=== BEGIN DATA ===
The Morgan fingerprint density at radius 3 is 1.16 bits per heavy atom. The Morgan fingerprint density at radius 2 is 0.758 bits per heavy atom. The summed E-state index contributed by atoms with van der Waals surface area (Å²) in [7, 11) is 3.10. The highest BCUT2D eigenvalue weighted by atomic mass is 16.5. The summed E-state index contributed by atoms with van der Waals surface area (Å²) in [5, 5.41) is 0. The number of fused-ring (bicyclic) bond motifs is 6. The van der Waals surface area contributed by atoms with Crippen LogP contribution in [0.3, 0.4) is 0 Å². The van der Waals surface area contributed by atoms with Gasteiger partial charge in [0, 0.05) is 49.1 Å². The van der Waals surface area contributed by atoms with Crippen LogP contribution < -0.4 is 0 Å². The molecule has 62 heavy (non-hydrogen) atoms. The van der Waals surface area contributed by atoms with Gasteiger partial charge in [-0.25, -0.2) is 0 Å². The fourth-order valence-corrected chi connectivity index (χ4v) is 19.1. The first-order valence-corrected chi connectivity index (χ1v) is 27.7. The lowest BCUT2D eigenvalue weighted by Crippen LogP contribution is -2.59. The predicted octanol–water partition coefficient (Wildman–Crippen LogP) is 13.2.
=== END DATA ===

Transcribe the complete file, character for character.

The Morgan fingerprint density at radius 3 is 1.16 bits per heavy atom. The Morgan fingerprint density at radius 2 is 0.758 bits per heavy atom. The summed E-state index contributed by atoms with van der Waals surface area (Å²) in [7, 11) is 3.10. The highest BCUT2D eigenvalue weighted by atomic mass is 16.5. The summed E-state index contributed by atoms with van der Waals surface area (Å²) in [5, 5.41) is 0. The number of fused-ring (bicyclic) bond motifs is 6. The van der Waals surface area contributed by atoms with Crippen LogP contribution in [0.3, 0.4) is 0 Å². The van der Waals surface area contributed by atoms with Gasteiger partial charge in [0, 0.05) is 49.1 Å². The van der Waals surface area contributed by atoms with Crippen LogP contribution < -0.4 is 0 Å². The molecule has 62 heavy (non-hydrogen) atoms. The van der Waals surface area contributed by atoms with Gasteiger partial charge in [-0.25, -0.2) is 0 Å². The fourth-order valence-corrected chi connectivity index (χ4v) is 19.1. The first-order valence-corrected chi connectivity index (χ1v) is 27.7. The lowest BCUT2D eigenvalue weighted by Crippen LogP contribution is -2.59. The predicted octanol–water partition coefficient (Wildman–Crippen LogP) is 13.2.